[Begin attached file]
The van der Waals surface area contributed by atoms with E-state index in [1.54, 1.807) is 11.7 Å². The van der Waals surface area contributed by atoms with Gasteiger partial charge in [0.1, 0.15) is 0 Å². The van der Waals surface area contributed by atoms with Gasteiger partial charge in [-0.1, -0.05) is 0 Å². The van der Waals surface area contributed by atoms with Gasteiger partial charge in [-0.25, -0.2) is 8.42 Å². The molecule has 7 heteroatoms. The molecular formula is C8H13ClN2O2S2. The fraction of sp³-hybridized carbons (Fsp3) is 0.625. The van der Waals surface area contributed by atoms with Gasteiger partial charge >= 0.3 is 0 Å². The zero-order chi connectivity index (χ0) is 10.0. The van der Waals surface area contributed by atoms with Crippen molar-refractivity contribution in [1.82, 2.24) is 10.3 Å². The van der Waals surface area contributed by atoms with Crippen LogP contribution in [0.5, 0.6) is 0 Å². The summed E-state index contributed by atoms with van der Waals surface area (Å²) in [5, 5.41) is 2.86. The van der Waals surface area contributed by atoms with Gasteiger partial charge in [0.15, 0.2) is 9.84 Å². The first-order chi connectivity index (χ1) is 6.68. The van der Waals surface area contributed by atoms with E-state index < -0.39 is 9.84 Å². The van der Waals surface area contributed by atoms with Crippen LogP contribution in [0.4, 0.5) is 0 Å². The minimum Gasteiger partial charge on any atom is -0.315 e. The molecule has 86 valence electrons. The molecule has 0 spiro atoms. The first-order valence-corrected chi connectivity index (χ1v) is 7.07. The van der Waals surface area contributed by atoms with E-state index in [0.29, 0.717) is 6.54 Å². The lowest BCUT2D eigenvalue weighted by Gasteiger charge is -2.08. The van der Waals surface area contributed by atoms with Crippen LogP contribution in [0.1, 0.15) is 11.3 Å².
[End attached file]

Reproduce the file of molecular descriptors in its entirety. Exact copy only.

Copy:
The van der Waals surface area contributed by atoms with E-state index in [1.54, 1.807) is 11.7 Å². The van der Waals surface area contributed by atoms with Gasteiger partial charge in [0.1, 0.15) is 0 Å². The van der Waals surface area contributed by atoms with Gasteiger partial charge in [-0.1, -0.05) is 0 Å². The van der Waals surface area contributed by atoms with Gasteiger partial charge in [-0.25, -0.2) is 8.42 Å². The molecule has 7 heteroatoms. The molecular formula is C8H13ClN2O2S2. The fraction of sp³-hybridized carbons (Fsp3) is 0.625. The van der Waals surface area contributed by atoms with Gasteiger partial charge >= 0.3 is 0 Å². The zero-order chi connectivity index (χ0) is 10.0. The van der Waals surface area contributed by atoms with Crippen molar-refractivity contribution in [1.82, 2.24) is 10.3 Å². The van der Waals surface area contributed by atoms with Crippen LogP contribution in [0.5, 0.6) is 0 Å². The summed E-state index contributed by atoms with van der Waals surface area (Å²) in [5, 5.41) is 2.86. The van der Waals surface area contributed by atoms with Gasteiger partial charge in [0.15, 0.2) is 9.84 Å². The first-order chi connectivity index (χ1) is 6.68. The van der Waals surface area contributed by atoms with E-state index < -0.39 is 9.84 Å². The van der Waals surface area contributed by atoms with Crippen LogP contribution in [0.4, 0.5) is 0 Å². The minimum Gasteiger partial charge on any atom is -0.315 e. The molecule has 86 valence electrons. The molecule has 0 spiro atoms. The first-order valence-corrected chi connectivity index (χ1v) is 7.07. The van der Waals surface area contributed by atoms with E-state index in [0.29, 0.717) is 6.54 Å². The lowest BCUT2D eigenvalue weighted by Gasteiger charge is -2.08. The van der Waals surface area contributed by atoms with Crippen LogP contribution in [0.1, 0.15) is 11.3 Å².